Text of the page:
By Ryan Yousefi
By Chuck Strouse
By Terrence McCoy
By Terrence McCoy
By Terrence McCoy
By Michael E. Miller
By Kyle Munzenrieder
By Michael E. Miller
Suarez promised many idealistic reforms. He would scrutinize and shape up the budget, he'd cut costs, in part by reducing the salaries of top bureaucrats. And he'd control the city commission's famously animated meetings. But he very quickly learned that under the existing form of government, he had to build a coalition among his fellow commissioners. Coalitions have never been Suarez's strong suit. He failed to gather the votes to implement any significant reforms. As mayor he held so little control over the budget that he couldn't even manage to oust then-city manager Cesar Odio, though he tried in 1990. He even failed to control the commission meetings, which continued their circuslike atmosphere.
His maverick-outsider stance alienated even the people who had backed his campaign. Because Suarez wanted to avoid any hint of favoritism, he consistently voted against his supporters. Word got around, recalls former city commissioner Victor De Yurre, that it was better business to be his enemy. Luxury-car magnate Norman Braman virtually bankrolled Suarez's first mayoral campaign, providing more than $100,000 through associates and family members. Now, according to records on file in the city clerk's office, Braman has donated a few thousand dollars to the Carollo campaign, and nothing to Suarez. That's only one indication of Suarez's inability to maintain a political coalition. Most of the money he has collected, several political observers agree, is more anti-Carollo than it is pro-Suarez. It's relevant to note how few of the supporters standing behind Suarez when he launched his current campaign supported his bid for county mayor -- and how strongly most of them despise Joe Carollo.
When Suarez left office in 1993, the laurels the outgoing mayor could claim were offset by equally noteworthy darts. He did spearhead construction of affordable housing in Liberty City and Overtown, but he also snubbed Nelson Mandela, sparking an embarrassing black boycott of South Florida. He helped land the Miami Heat basketball franchise (which helped the region win a baseball team, too), but he also insisted upon a downscaled Miami Arena, perhaps the single largest reason that the young building is already considered obsolete.
"The reality was that he didn't do anything bad, but he didn't do anything good, either" is the assessment offered by David Kennedy. "He's a guy that with all of his education, if you look at him on paper, he looks beautiful. But if you look at him in reality, he doesn't look that good. I think you'd have to say on first impression people would be impressed with him. But after the third or fourth meeting, all that disappears."
Last month Miami voters scrapped the weak-mayor system, bestowing strong new powers on the next person to hold that office. The victor in the upcoming election will control the budget and appoint committee heads, and can veto any commission decision (subject to a four-fifths override).
"It will be totally different," Suarez says, almost giggling. "I mean, like night and day. For example, I'm already formulating my 1997-98 budget. I'm going to present that; it will be radically different from the 1996-97 budget. I'll be able to appoint a chairperson for the city commission. I can even be chairperson of the commission myself, which is something that a lot of people don't realize. I might want to do that, say, in moments of symbolic importance like the investigative hearings I'm strongly considering. I think the dignity of the office will help me do those things correctly. My own legal abilities might help too," he adds.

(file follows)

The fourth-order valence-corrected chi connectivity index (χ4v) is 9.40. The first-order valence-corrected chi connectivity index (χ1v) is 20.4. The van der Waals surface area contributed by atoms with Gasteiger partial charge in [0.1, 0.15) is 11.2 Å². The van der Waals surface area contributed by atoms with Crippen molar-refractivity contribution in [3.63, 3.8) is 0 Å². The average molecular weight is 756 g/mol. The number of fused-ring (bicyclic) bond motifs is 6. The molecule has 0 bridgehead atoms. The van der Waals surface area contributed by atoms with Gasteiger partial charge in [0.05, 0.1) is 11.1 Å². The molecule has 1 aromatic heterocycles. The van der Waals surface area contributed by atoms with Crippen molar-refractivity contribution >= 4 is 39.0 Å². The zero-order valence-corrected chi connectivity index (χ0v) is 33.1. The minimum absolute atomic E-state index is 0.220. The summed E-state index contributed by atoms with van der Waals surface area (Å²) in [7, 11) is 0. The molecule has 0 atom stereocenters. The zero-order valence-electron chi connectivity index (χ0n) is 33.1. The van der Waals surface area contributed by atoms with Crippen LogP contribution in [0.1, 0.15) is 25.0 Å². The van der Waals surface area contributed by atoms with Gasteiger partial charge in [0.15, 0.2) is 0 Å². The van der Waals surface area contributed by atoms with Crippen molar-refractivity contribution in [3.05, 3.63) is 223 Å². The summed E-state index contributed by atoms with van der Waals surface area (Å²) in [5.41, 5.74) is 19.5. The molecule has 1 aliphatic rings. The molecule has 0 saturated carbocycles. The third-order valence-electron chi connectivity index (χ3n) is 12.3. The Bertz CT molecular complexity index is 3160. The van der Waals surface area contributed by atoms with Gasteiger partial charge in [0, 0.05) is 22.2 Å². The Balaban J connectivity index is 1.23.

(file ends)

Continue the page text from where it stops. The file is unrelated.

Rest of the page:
"I'd like to support you, really, but I'm really rather impressed with that fella from Hialeah," says a man who wears no shirt over his substantial belly. Holding his smile, Suarez explains that whatever the merits of the fella from Hialeah, Suarez wants to govern Miami, the city where the homeowner happens to live. He surrenders a flyer with a personalized note: "I need your vote, Xavier."
(He's a bit miffed about the flyers, Suarez confesses: "We messed up on that one. We were supposed to order the white ones, which give me more space to write on, but we ordered the blue ones instead." He glares disdainfully at a blue flyer. "Too glossy, I told them. But once you order them, you've got to use them.")
Written in English and Spanish, the flyers tout the slogan (apparently composed without irony) that a vote for Suarez, he of the eight-year mayoral reign, is a vote for "A New Miami." The English-language version presents a reasonable (though debatable) argument for why he deserves election: During his tenure he reduced taxes and built the Miami Arena, Bayside Marketplace, and fourteen Neighborhood Enhancement Team centers. The flyer distributed in the Spanish community repeats the same argument, and adds ten suggested reforms to combat crime. Among them: military camps for misled youth ("The traditional juvenile hall accompanied by an absolute pardon to protect minors simply doesn't function"); a change of the Fourth Amendment laws of search and seizure ("The Supreme Court has erred when they said that drugs and guns obtained without legal authorization cannot be utilized as proof against the accused"); an alteration of the Miranda laws concerning the use of confessions; and the elimination of bail. "It only has to do with the power of the mayor to lobby for the changes in question," Suarez clarifies, adding that he meant to translate the ten points into English for the campaign but "never got a chance to."